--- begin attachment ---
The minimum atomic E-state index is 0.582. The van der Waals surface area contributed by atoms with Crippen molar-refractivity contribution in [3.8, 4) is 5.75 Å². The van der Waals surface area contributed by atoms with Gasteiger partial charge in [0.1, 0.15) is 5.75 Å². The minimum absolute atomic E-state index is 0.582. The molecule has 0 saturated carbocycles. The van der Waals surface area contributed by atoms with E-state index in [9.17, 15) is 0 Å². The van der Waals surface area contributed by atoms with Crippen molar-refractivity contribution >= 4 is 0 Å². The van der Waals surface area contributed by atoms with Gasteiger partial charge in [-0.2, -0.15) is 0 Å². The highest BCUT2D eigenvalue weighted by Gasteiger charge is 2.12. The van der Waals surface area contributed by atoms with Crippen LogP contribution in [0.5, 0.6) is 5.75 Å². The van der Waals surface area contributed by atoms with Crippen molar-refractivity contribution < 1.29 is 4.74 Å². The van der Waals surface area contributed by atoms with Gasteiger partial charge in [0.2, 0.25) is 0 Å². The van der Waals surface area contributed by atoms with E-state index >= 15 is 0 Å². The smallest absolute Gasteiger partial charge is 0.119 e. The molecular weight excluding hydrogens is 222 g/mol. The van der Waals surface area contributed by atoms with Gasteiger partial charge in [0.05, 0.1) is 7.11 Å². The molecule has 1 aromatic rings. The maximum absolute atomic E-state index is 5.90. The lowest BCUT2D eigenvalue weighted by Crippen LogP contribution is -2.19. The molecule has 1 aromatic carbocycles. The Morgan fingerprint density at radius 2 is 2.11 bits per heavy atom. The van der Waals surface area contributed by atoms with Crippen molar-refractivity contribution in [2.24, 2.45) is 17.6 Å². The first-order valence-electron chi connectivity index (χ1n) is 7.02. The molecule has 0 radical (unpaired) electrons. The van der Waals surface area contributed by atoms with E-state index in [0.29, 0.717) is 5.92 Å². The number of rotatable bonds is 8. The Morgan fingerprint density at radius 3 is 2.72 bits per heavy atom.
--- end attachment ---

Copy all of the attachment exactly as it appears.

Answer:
The minimum atomic E-state index is 0.582. The van der Waals surface area contributed by atoms with Crippen molar-refractivity contribution in [3.8, 4) is 5.75 Å². The van der Waals surface area contributed by atoms with Gasteiger partial charge in [0.1, 0.15) is 5.75 Å². The minimum absolute atomic E-state index is 0.582. The molecule has 0 saturated carbocycles. The van der Waals surface area contributed by atoms with E-state index in [9.17, 15) is 0 Å². The van der Waals surface area contributed by atoms with Crippen molar-refractivity contribution >= 4 is 0 Å². The van der Waals surface area contributed by atoms with Gasteiger partial charge in [-0.2, -0.15) is 0 Å². The highest BCUT2D eigenvalue weighted by Gasteiger charge is 2.12. The van der Waals surface area contributed by atoms with Crippen LogP contribution in [0.5, 0.6) is 5.75 Å². The van der Waals surface area contributed by atoms with Crippen molar-refractivity contribution < 1.29 is 4.74 Å². The van der Waals surface area contributed by atoms with Gasteiger partial charge in [0.2, 0.25) is 0 Å². The van der Waals surface area contributed by atoms with E-state index >= 15 is 0 Å². The smallest absolute Gasteiger partial charge is 0.119 e. The molecular weight excluding hydrogens is 222 g/mol. The van der Waals surface area contributed by atoms with Gasteiger partial charge in [0.05, 0.1) is 7.11 Å². The molecule has 1 aromatic rings. The maximum absolute atomic E-state index is 5.90. The lowest BCUT2D eigenvalue weighted by Crippen LogP contribution is -2.19. The molecule has 1 aromatic carbocycles. The Morgan fingerprint density at radius 2 is 2.11 bits per heavy atom. The van der Waals surface area contributed by atoms with Crippen molar-refractivity contribution in [2.24, 2.45) is 17.6 Å². The first-order valence-electron chi connectivity index (χ1n) is 7.02. The molecule has 0 radical (unpaired) electrons. The van der Waals surface area contributed by atoms with E-state index in [0.29, 0.717) is 5.92 Å². The number of rotatable bonds is 8. The Morgan fingerprint density at radius 3 is 2.72 bits per heavy atom.